2. Ed, I was just going over this excellent post again. I had to read it a few times just to let it sink in. I have been so busy and have been meaning to do this – but it is really incredible! It’s so true and chalked full of facts that are so often over-looked. I mean, it’s just appalling how little attention is given to the Gulf War and it’s true – it is the biggest war since WWII! With all the stuff we rolled out for that war we could’ve taken out the entire middle-east, of course we all know that there are hidden agendas to all wars and we can’t be naive about that. These days, though, with the patriot act, you can’t even bring up these things anymore without a red flag going off somewhere. I wonder sometime who might be reading my blog and thinking ok – this guy is nuts because he is saying things and inviting others to say things about stuff we need to silence. Let’s just pull his site or worse. Who knows? These are very scary times we are living in. The information highway is one we don’t want to pick up hitch-hikers on! Well, thank you my friend for bringing up some wonderful points of interest here and I will try to touch on some of this in a future post. If you have anything that you would like to contribute – I’m an open book. I would be happy to have you as a co-writer or something like that and that goes for anyone else. I’m really trying to brush up on all the blog books I can find and promote the heck out of this thing as much as I can. I want to start a GIV org. if possible, but it’s going to really take a lot of healthier people than us to do it. But it can be done I think if I learn some patience. Sometimes I want too much too soon and I forget – oh wait, that’s right – I can’t do that crap anymore. I’m just too damned young to be disabled and it’s hard. (another subject for a future blog!) but I have been trying to do more and more every day. I’m bored off my ass most of the time. But it’s really tough for me because I have to do everything via voice recognition because my hands are all ate up with arthritis and carpal tunnel and joint aches, but who’s complaining! I’m preaching to the choir! Anyway, always nice to hear from you Ed, and I value your vast knowledge on the subject and respect your many years of service, my friend. Come back often and tell me what’s on your mind! -Dave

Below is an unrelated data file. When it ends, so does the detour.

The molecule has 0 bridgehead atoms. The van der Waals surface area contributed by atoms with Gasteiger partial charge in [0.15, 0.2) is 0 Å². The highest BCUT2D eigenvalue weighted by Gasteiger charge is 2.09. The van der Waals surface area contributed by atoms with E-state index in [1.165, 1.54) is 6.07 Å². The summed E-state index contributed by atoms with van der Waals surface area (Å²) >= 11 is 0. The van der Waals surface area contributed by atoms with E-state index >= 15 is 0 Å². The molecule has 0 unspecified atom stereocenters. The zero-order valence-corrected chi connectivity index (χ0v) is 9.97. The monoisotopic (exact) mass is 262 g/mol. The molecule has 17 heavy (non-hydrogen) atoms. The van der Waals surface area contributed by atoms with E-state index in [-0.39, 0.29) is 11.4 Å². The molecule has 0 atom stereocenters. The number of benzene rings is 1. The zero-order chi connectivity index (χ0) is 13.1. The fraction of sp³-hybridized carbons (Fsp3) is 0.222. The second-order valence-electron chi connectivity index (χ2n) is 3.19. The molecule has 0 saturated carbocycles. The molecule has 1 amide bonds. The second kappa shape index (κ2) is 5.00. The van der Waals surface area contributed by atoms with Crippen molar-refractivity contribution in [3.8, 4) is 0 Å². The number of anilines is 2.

2. How to File a VA Claim